Consider, for example, Gerald Friedman [ht: ja], a University of Massachusetts Amherst economics professor.* He’s front-page news on CNN, and that’s because he has provided “the first comprehensive look at the impact of all of Sanders’ spending and tax proposals”—including spending on infrastructure and youth employment, increasing Social Security benefits, making college free, expanding health care and family leave, raising the minimum wage, and shifting income from the rich to the working-class through tax hikes on the wealthy and corporations.

“Like the New Deal of the 1930s, Senator Sanders’ program is designed to do more than merely increase economic activity,” Friedman writes. It will “promote a more just prosperity, broadly-based with a narrowing of economy inequality.”

Emmanuel Saez, Professor of Economics at the University of California, Berkeley, is also in the news, because of his research on tax rates. In a 2011 paper he wrote with Peter Diamond, Saez argued that, in order to achieve a fair distribution of the tax burden in the midst of rising inequality, very high earners should be subject to high and rising marginal tax rates on earnings. While the top income marginal tax rate on earnings today is about 42.5 percent, they estimate the optimal top tax rate (which would maximize tax revenue from top-bracket taxpayers) to be 73 percent, even higher than Sanders is currently proposing.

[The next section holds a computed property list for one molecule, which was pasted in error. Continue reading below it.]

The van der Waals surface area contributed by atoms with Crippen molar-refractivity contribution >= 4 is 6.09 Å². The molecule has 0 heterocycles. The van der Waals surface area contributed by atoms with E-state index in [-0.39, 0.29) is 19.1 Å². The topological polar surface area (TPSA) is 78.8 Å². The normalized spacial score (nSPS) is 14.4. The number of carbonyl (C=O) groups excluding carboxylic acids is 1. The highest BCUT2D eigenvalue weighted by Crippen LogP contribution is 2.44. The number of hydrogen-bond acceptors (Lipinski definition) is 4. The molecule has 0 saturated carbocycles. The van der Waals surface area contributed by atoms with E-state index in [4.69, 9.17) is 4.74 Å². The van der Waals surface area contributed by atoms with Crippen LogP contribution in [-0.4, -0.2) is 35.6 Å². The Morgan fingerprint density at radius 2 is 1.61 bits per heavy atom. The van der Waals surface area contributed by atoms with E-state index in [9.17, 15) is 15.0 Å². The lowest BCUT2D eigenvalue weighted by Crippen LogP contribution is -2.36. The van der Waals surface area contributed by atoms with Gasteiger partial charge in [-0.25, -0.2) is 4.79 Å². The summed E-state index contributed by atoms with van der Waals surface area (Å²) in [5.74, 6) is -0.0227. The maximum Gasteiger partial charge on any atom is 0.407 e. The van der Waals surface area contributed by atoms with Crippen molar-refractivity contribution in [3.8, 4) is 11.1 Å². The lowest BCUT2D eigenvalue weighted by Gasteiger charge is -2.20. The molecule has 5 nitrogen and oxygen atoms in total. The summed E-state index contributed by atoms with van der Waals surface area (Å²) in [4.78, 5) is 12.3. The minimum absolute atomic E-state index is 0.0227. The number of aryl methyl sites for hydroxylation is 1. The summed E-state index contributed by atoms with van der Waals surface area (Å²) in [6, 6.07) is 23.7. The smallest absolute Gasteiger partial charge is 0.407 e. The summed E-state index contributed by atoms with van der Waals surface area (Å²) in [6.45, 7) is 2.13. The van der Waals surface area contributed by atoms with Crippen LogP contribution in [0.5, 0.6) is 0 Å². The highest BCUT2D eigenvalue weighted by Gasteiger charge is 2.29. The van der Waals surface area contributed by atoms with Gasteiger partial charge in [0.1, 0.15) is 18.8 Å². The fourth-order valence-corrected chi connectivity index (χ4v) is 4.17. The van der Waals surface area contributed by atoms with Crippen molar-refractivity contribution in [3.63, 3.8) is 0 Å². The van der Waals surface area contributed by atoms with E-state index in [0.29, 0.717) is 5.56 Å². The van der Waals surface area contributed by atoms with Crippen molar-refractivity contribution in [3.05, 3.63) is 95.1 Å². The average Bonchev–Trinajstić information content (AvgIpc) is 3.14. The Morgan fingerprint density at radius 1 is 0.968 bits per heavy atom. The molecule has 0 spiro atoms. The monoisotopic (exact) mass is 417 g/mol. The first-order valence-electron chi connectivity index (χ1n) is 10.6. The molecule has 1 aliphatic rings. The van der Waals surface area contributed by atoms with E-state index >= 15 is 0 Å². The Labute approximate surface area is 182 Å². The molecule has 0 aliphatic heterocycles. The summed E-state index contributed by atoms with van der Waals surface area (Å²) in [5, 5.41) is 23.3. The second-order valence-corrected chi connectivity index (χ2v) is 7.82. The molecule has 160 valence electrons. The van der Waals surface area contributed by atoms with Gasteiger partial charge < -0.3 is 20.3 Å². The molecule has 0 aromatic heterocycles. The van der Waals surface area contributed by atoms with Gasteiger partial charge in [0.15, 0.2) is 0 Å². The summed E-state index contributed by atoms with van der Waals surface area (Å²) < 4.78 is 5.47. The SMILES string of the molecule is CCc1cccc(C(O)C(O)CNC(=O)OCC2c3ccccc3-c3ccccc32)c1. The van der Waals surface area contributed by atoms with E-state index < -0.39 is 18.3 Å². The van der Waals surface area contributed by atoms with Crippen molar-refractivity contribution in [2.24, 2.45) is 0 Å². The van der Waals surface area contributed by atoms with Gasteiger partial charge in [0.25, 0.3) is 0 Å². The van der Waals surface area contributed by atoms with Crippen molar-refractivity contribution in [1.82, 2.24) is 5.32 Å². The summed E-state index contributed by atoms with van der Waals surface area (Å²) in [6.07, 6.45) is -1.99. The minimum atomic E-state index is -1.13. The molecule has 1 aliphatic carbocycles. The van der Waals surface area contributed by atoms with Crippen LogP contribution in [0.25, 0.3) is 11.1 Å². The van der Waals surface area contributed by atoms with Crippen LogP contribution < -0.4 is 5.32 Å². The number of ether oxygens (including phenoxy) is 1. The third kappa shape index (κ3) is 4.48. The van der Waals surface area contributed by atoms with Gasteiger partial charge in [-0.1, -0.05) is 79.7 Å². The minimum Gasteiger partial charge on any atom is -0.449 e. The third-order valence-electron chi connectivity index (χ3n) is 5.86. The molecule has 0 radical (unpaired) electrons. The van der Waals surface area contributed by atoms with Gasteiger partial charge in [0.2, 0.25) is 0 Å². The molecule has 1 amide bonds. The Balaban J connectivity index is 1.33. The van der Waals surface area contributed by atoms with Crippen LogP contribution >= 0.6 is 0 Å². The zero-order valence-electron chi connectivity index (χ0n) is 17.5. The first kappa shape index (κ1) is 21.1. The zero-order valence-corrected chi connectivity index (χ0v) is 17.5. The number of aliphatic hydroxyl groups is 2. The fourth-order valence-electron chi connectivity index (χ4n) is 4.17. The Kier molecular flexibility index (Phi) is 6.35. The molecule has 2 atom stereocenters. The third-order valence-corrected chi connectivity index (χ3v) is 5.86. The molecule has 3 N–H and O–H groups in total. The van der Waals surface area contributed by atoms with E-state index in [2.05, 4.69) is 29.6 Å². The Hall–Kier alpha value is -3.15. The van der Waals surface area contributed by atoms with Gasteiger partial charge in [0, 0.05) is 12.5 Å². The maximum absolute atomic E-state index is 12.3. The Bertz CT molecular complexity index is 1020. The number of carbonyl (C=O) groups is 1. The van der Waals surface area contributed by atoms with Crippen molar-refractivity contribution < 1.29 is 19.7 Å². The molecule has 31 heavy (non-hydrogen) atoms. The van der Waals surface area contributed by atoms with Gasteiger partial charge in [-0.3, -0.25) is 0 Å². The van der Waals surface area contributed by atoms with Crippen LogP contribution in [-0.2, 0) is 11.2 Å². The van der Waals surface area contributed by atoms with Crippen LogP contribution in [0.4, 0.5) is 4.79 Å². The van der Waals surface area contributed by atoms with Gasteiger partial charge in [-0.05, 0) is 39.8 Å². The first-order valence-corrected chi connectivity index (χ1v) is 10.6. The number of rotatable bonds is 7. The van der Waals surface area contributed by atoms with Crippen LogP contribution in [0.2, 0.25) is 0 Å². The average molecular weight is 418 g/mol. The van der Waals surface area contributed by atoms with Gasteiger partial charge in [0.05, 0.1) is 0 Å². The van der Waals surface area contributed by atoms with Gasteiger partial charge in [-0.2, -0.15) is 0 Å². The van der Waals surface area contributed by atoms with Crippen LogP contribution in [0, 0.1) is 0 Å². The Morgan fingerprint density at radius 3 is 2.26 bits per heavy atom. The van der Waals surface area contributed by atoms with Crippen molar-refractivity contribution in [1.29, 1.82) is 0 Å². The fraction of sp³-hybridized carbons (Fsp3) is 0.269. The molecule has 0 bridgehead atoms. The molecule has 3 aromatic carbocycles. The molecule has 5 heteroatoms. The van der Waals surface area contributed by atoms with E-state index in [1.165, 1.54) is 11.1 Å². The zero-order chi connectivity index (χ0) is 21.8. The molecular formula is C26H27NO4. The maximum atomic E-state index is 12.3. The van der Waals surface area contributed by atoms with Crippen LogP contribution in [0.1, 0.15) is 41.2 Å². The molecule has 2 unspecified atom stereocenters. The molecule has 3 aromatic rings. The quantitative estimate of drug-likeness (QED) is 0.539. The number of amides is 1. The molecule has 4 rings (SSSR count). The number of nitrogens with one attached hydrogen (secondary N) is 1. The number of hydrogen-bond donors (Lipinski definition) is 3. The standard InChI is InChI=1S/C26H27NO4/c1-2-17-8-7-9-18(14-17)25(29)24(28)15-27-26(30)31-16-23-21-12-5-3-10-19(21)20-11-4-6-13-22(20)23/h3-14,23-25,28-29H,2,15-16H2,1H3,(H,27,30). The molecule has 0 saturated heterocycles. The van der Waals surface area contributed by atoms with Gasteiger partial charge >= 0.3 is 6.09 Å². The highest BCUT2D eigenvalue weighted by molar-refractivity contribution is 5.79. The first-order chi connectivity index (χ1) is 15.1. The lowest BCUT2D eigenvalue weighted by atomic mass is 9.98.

“My feel is that the reasoning behind Sanders’s tax plan is not so much tax revenue generation from top earners but rather make top tax rates so high so as to discourage ‘greed,’ defined broadly as extracting income at the expense of the rest of the economy as opposed to real productive behavior,” Mr. Saez wrote in an email. “I think pretax top incomes would finally start to decline.”

Friedman and Saez are economists who are never cited in the mainstream media, and whose ideas are receiving a public airing precisely because of Sanders’s extraordinary success in the current campaign.

 

*Here’s the appropriate disclaimer: I did my doctoral work at the University of Massachusetts Amherst, although Friedman was not there at the time.